People do sometimes ask me, how they can stop thoughts to enable them to get into ‘The Zone’. Well the first thing is having thoughts is perfectly natural and not something we should try & stop. The second thing is that ‘The Zone’ isn’t something we can pursue, so they should stop trying to get there.
Being in the zone is generally when you are performing at your best with no attachment to conscious thought. Its not something you can think yourself into, you generally fall into it without noticing. Thoughts will still come and go but we don’t give them attention, we just let them keep on drifting by. We can’t think our way into it and when we are there there’s no need for any mental techniques to improve things, we are just in a natural state of being.
I’ve never had anyone approach me and ask how they can think a bit more on the golf course or in the pool. How can they cram in a few more positive images when they are taking a penalty or riding a wave? Yet so many people let their conscious thinking get in the way of performing at their best and above all enjoying what they do.
So if conscious thought can get in the way of us performing at our best, what can we do? Well the first thing is to start to notice where our experience is coming from. Do you ever notice how some people can stay calm when things are going badly for them and some freak out? What’s driving their behaviour? Well the difference is the thoughts they are applying to the situation.
It’s never the duff chip or sliced kick that’s the problem it’s the thoughts we have about them that create the experience. Our experience is 100% coming from within and as soon as we can start to see our thinking rather than just be caught up in the story, we give ourselves control and choice.
We are also constantly judging things that come to our attention. Deciding whether they are good or bad. When I say things, this could mean: what we’re doing (behavior & technique), the results were getting, the situation were in, how were feeling, what we are thinking. The list goes on. All of these are neutral things, situations, and experiences. That’s until we add thought which gives us our individual perception of what’s occurring.
Let me give you an example. At the start of the week I was running in the Dublin Marathon. I’d prepared fairly well and I had a plan to stick with the pacer balloons. The plan was going well, when at around 30k they started to stretch away from me a little. When I clicked this was happening my first thought was “Oh No!! I’m losing them!” I thought of all the work I’d put in and how the goal I’d set was getting away from me. My mind was getting busy in terms of who I might let down, how I was failing etc.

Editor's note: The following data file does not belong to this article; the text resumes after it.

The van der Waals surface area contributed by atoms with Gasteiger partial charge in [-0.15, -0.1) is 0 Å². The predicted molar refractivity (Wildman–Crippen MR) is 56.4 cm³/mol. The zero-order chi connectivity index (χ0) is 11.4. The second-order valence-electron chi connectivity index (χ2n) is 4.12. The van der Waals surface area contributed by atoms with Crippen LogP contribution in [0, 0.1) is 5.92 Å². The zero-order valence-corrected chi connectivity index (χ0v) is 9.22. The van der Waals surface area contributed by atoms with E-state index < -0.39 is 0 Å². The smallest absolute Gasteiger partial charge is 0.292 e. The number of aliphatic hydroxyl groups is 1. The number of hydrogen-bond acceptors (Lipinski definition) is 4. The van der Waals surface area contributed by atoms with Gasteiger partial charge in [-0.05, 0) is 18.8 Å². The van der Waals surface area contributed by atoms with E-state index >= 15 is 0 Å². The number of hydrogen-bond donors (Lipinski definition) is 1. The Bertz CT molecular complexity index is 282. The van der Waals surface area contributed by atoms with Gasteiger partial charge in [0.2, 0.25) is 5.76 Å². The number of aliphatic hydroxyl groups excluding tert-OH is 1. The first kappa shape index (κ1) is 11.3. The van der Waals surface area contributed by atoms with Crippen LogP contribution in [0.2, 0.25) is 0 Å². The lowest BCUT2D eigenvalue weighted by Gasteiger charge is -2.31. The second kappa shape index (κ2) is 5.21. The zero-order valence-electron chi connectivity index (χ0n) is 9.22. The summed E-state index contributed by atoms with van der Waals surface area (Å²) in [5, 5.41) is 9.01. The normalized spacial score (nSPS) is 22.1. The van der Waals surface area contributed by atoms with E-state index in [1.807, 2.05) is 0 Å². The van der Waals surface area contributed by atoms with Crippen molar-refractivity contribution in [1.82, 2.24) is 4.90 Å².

What was also happening was because I was thinking stressful thoughts my body was tensing up. Stress chemicals were starting to flow and I noticed tension creeping into my shoulders and back “Oh no!!” as I dropped further back (my language may have been a bit stronger).
Stress, anxiety and tension are never conducive to effective performance. So often though we allow ourselves to stay in these states, blaming the situation for how we are feeling and performing.
My mind was now racing as I had decided the things were bad, I was feeling bad, the future was bad. Then I clicked. None of these things were good or bad they just were. As soon as I could see this from a neutral position my mind started to quieten. When there’s no problem to fix the mind doesn’t have anything to do and thoughts start to move again without attachment.
Once I could separate my thinking from the situation I could make adjustments without judgment. I relaxed my posture, adjusted my technique, tension started to leave and pretty soon I had started to catch up again.
Mind made crisis over!
So to give yourself best chance of enjoying your game what ever it is recognise the following:
· The more you think about getting into ‘The Zone’ the further away you are from experiencing it
· Its never the situation that’s the problem it’s the thoughts your putting your attention on that are giving you that experience
· The more you can be gently aware of your thoughts, rather than allowing yourself to be sucked into the story your creating, the more control you have
· Try to see things from a neutral point of view rather than deciding whether things are good or bad. Doing this will allow the thoughts to keep moving and will make it so much easier to make adjustments to technique and behaviours.